From a very long time ago. But it feels like just yesterday we were 13 and running around in those woods in Vermont.
Do you have a place like that in your childhood? A safe place, a comfortable place.
Home on the Hill
For me, that was a very short window of time that I spent at a small boarding school in rural Vermont. It was the mid 70s and my parents were going through the period before their split. Its a time when it isn’t fun to be at home, and for a teenager, a time when anywhere but home felt like the “right” place to be.
My older brother was just finishing his postgraduate program in New Haven at the time, and had dreamed of going to this hippie school in the woods. It was the dream of any liberal young person born of the Woodstock/Vietnam era to live on a farm, creating community and working the land.
For me, it was just a place that seemed far from here.
It was a short time on that hill, but a time of childhood dreams, and the days of responsibility and adult decision making seemed very far away.
In reality, it was tough to live on a working farm for a Hong Kong city girl like me, and I had never been around trees and plants that provided your sustenance, and animals that helped you farm, or gave you gifts of their nourishment.
It was there that I found a small tight knit community of idealistic, hopeful, creative young people thrown together in a working farm that was a school built on Quaker values of honest work and good community.
Got Your Back
Gary Burch was someone who just became your friend, no matter who you were.
He was the kind of guy who had your back. Who would come and pull you out of the lake if you fell in. Or talk you into climbing up a tree, and swinging back down with a hope and a prayer. We were crazy kids, learning to live in the woods, on the planet, and with each other.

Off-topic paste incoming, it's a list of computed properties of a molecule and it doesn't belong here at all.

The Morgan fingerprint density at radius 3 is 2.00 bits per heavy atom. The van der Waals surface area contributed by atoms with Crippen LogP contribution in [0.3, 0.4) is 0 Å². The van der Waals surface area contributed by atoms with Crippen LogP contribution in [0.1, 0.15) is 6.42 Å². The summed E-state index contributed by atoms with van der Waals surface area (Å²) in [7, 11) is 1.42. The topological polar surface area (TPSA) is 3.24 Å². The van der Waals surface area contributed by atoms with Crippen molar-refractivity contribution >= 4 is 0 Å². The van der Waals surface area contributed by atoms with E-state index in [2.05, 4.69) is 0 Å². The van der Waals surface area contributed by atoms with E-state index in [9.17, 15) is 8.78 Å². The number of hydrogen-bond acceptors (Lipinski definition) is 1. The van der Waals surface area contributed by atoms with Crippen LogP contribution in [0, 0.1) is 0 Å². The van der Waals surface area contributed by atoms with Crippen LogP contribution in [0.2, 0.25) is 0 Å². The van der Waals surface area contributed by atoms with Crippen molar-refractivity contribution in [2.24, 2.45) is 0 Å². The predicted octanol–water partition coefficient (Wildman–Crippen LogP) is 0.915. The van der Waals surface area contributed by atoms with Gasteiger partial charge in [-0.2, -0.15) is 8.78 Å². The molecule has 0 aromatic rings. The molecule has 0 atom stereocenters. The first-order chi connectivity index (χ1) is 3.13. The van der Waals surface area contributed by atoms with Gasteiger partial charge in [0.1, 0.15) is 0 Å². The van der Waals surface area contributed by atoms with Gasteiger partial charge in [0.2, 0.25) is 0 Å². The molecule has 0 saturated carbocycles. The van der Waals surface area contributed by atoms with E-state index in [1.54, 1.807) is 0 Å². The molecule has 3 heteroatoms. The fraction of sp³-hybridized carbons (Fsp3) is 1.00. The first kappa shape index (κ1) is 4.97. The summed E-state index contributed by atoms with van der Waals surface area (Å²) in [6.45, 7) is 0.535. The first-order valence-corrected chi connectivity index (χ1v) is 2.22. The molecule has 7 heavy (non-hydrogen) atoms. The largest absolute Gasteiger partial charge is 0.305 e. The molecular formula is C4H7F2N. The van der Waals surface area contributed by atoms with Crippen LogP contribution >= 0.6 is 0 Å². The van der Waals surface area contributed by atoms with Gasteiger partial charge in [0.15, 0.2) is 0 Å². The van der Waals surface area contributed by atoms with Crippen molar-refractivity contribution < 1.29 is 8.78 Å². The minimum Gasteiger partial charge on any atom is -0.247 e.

Gary was always around. Somehow, always friends with everyone, and just wildly, beautifully open and authentically himself. Open in heart and soul, and great at spinning music to find that soul 😉
And you would just Trust him, know he wouldn’t get you into Real trouble… Just plain old kick ass FUN.
Connection & Reflection
We lost touch over the years, and reconnected a few years ago through the wonders of Google and online communities, and then Facebook. He came out to California a few times, and we connected in Ohio and at the reunion. Somehow years never seemed to matter with Gary.
He was just someone who was always there for you.
You know the kind of guy. The only one who shows up if you are moving, the kind of guy who drives his daughters across the country to fulfill dreams at schools and careers.
Something always leaves when we lose someone dear. And there is just something about childhood friendships, especially those from high school. And from a community where you live together, on a farm in the woods.
We were children of the Sixties, full of views to change the world, and make a difference. The last time I saw him in Cleveland, on a freezing day by the lake, we took this photo.
We talked about life, and love and we drove around the city. I saw his childhood home, and his first condo and first office and a view that coloured in the picture of a brilliant and brave heart.
Life has a funny way of turning corners you least expect, and Gary and I were able to share conversations of reflection, and rear view mirror eyes. It’s always good to have a friend like that, a friend who keeps you “honest”.
Honest to yourself about what was good/bad about life, and how to free your view. Eyes forward with a smile.
Blue Moon Love
Tonight is a Blue Moon, which is a second full moon within a Gregorian calendar month. It is a rare event, and won’t happen again until July 2015.
Today is the service for Gary.
It is also the day of the service for Neil Armstrong, the first man to walk on the moon. Perhaps we can see the blue moon tonight and remember all those who have walked to unknown places on earth, or on the moon.
Or into our hearts.
Good bye my friend. Your laughter echoes in my heart, and I thank you for showing me that dreams do make a difference.